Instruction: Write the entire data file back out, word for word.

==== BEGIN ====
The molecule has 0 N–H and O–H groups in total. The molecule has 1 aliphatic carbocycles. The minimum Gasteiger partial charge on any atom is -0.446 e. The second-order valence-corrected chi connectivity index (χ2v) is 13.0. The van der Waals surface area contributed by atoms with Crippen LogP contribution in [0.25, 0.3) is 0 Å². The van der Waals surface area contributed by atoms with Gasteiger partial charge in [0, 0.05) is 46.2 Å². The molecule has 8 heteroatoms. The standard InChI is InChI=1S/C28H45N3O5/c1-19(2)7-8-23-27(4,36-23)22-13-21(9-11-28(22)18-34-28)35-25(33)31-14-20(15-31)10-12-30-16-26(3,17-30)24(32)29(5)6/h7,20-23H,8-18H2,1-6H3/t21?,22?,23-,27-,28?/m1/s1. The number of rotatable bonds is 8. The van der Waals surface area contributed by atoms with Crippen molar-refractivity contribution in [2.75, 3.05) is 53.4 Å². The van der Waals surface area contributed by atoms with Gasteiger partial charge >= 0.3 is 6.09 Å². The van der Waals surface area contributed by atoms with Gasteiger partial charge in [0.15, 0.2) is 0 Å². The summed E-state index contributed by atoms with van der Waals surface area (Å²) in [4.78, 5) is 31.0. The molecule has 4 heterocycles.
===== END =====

The molecule has 0 N–H and O–H groups in total. The molecule has 1 aliphatic carbocycles. The minimum Gasteiger partial charge on any atom is -0.446 e. The second-order valence-corrected chi connectivity index (χ2v) is 13.0. The van der Waals surface area contributed by atoms with Crippen LogP contribution in [0.25, 0.3) is 0 Å². The van der Waals surface area contributed by atoms with Gasteiger partial charge in [0, 0.05) is 46.2 Å². The molecule has 8 heteroatoms. The standard InChI is InChI=1S/C28H45N3O5/c1-19(2)7-8-23-27(4,36-23)22-13-21(9-11-28(22)18-34-28)35-25(33)31-14-20(15-31)10-12-30-16-26(3,17-30)24(32)29(5)6/h7,20-23H,8-18H2,1-6H3/t21?,22?,23-,27-,28?/m1/s1. The number of rotatable bonds is 8. The van der Waals surface area contributed by atoms with Crippen molar-refractivity contribution in [2.75, 3.05) is 53.4 Å². The van der Waals surface area contributed by atoms with Gasteiger partial charge >= 0.3 is 6.09 Å². The van der Waals surface area contributed by atoms with Gasteiger partial charge in [0.15, 0.2) is 0 Å². The summed E-state index contributed by atoms with van der Waals surface area (Å²) in [4.78, 5) is 31.0. The molecule has 4 heterocycles.